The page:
Case Study 9: Avoiding unintentional bias

4 Apr

As a general rule, a good check against unintentional bias is having multiple editors for stories. Questions of bias and the weight of using one word/phrase over another arise in newsrooms all the time, and the more voices in the discussion, the better. There’s no telling how certain phrases/omissions/you name it will be interpreted by readers, and writers and editors should be prepared to question everything they write and edit. They should look at it from as many angles as possible to ensure published copy is as clean and objective as possible.

In the case of this story of a grandfather intentionally killing his daughter and her family, the question of how many people were killed – and, essentially, who counts as a person – is one that can at least be worked around, if not answered outright.

As an editor of this story, instead of headlining it, “Grandfather charged in blaze that killed 3,” I would make the headline something like, “Grandfather charged in blaze that killed family” (or “Man charged in blaze that killed family,” if space is an issue). Doing so eliminates the issue of saying in the headline how many people were killed, which may be “cheating” somewhat, but in this case, I don’t think it’s necessary. The fact that this man killed his own family is the story. I think it’s important to explain the full situation and why the grandfather is being charged with three counts of first-degree murder and one count of intentional homicide of an unborn child, but that can be left for later in the story.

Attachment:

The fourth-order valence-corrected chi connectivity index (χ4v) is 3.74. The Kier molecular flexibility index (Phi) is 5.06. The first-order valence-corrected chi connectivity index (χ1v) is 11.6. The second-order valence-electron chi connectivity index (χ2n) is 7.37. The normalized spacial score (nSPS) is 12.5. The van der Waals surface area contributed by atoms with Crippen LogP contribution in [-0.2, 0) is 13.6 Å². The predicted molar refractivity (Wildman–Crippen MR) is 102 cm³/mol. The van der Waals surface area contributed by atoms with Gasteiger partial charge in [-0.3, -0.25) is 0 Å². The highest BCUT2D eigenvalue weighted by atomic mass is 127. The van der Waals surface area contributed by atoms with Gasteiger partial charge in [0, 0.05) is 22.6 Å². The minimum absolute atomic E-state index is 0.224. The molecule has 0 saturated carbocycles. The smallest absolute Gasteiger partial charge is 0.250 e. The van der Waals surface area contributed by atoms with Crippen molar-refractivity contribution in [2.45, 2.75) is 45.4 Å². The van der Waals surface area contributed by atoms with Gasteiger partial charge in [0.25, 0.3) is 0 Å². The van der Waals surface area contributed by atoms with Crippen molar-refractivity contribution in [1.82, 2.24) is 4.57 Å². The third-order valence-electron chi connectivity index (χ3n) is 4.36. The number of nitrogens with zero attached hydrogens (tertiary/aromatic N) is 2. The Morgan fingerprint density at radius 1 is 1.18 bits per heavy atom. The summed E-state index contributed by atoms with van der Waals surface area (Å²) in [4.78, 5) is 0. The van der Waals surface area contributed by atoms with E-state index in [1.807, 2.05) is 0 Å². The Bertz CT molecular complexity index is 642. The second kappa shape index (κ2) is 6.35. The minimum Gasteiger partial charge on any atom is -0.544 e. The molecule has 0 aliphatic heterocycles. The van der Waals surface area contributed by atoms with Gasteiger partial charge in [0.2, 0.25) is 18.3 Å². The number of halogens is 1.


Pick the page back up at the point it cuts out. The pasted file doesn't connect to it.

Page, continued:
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One Response to “Case Study 9: Avoiding unintentional bias”

  1. Ronald R. Rodgers April 4, 2012 at 6:18 am #

    Good analysis
    As a general rule, a good check against unintentional bias is having multiple editors for stories. YES, BUT ALAS THAT IS GOING AWAY
    Your solution, however, goes against the instincts of reporters to be clear and specific. It is a difficult problem.

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